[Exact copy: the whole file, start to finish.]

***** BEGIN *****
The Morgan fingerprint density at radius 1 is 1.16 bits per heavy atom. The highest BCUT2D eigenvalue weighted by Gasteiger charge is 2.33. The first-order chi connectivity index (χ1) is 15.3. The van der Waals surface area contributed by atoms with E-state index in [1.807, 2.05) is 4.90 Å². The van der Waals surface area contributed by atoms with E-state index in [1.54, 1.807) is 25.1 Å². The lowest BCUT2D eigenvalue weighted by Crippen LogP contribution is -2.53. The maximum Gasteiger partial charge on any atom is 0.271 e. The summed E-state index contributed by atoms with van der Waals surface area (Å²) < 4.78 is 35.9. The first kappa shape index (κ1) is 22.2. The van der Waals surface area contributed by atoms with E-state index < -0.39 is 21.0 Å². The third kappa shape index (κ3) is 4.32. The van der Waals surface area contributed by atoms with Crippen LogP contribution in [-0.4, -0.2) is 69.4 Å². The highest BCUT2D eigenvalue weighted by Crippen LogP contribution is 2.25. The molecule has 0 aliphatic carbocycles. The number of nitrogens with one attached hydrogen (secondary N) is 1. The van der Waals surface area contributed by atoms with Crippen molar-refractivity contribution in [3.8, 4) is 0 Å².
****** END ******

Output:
The Morgan fingerprint density at radius 1 is 1.16 bits per heavy atom. The highest BCUT2D eigenvalue weighted by Gasteiger charge is 2.33. The first-order chi connectivity index (χ1) is 15.3. The van der Waals surface area contributed by atoms with E-state index in [1.807, 2.05) is 4.90 Å². The van der Waals surface area contributed by atoms with E-state index in [1.54, 1.807) is 25.1 Å². The lowest BCUT2D eigenvalue weighted by Crippen LogP contribution is -2.53. The maximum Gasteiger partial charge on any atom is 0.271 e. The summed E-state index contributed by atoms with van der Waals surface area (Å²) < 4.78 is 35.9. The first kappa shape index (κ1) is 22.2. The van der Waals surface area contributed by atoms with E-state index < -0.39 is 21.0 Å². The third kappa shape index (κ3) is 4.32. The van der Waals surface area contributed by atoms with Crippen LogP contribution in [-0.4, -0.2) is 69.4 Å². The highest BCUT2D eigenvalue weighted by Crippen LogP contribution is 2.25. The molecule has 0 aliphatic carbocycles. The number of nitrogens with one attached hydrogen (secondary N) is 1. The van der Waals surface area contributed by atoms with Crippen molar-refractivity contribution in [3.8, 4) is 0 Å².